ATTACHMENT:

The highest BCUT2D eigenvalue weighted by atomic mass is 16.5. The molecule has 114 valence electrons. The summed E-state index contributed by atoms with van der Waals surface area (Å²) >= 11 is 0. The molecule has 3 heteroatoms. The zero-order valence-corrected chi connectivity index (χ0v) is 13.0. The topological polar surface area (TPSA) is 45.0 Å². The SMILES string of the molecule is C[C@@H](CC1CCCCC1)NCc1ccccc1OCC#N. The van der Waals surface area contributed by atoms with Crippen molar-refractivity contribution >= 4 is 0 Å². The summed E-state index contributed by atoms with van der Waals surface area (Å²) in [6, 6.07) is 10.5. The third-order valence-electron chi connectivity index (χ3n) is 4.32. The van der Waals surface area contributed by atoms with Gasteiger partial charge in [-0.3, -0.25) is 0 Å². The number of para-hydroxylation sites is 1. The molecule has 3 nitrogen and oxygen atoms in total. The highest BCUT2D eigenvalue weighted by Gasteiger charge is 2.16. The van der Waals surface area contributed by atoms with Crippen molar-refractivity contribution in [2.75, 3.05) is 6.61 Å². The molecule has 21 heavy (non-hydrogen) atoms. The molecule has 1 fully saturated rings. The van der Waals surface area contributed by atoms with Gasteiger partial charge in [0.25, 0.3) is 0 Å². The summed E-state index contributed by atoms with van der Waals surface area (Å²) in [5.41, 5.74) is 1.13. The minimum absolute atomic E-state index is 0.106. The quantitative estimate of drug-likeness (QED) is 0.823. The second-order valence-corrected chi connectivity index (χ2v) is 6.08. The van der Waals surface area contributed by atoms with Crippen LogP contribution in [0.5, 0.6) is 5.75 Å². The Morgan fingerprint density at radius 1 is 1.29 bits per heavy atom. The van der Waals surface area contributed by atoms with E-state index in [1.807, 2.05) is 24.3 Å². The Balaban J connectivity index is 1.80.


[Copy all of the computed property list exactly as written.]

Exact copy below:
The highest BCUT2D eigenvalue weighted by atomic mass is 16.5. The molecule has 114 valence electrons. The summed E-state index contributed by atoms with van der Waals surface area (Å²) >= 11 is 0. The molecule has 3 heteroatoms. The zero-order valence-corrected chi connectivity index (χ0v) is 13.0. The topological polar surface area (TPSA) is 45.0 Å². The SMILES string of the molecule is C[C@@H](CC1CCCCC1)NCc1ccccc1OCC#N. The van der Waals surface area contributed by atoms with Crippen molar-refractivity contribution >= 4 is 0 Å². The summed E-state index contributed by atoms with van der Waals surface area (Å²) in [6, 6.07) is 10.5. The third-order valence-electron chi connectivity index (χ3n) is 4.32. The van der Waals surface area contributed by atoms with Gasteiger partial charge in [-0.3, -0.25) is 0 Å². The number of para-hydroxylation sites is 1. The molecule has 3 nitrogen and oxygen atoms in total. The highest BCUT2D eigenvalue weighted by Gasteiger charge is 2.16. The van der Waals surface area contributed by atoms with Crippen molar-refractivity contribution in [2.75, 3.05) is 6.61 Å². The molecule has 21 heavy (non-hydrogen) atoms. The molecule has 1 fully saturated rings. The van der Waals surface area contributed by atoms with Gasteiger partial charge in [0.25, 0.3) is 0 Å². The summed E-state index contributed by atoms with van der Waals surface area (Å²) in [5.41, 5.74) is 1.13. The minimum absolute atomic E-state index is 0.106. The quantitative estimate of drug-likeness (QED) is 0.823. The second-order valence-corrected chi connectivity index (χ2v) is 6.08. The van der Waals surface area contributed by atoms with Crippen LogP contribution in [0.5, 0.6) is 5.75 Å². The Morgan fingerprint density at radius 1 is 1.29 bits per heavy atom. The van der Waals surface area contributed by atoms with E-state index in [1.807, 2.05) is 24.3 Å². The Balaban J connectivity index is 1.80.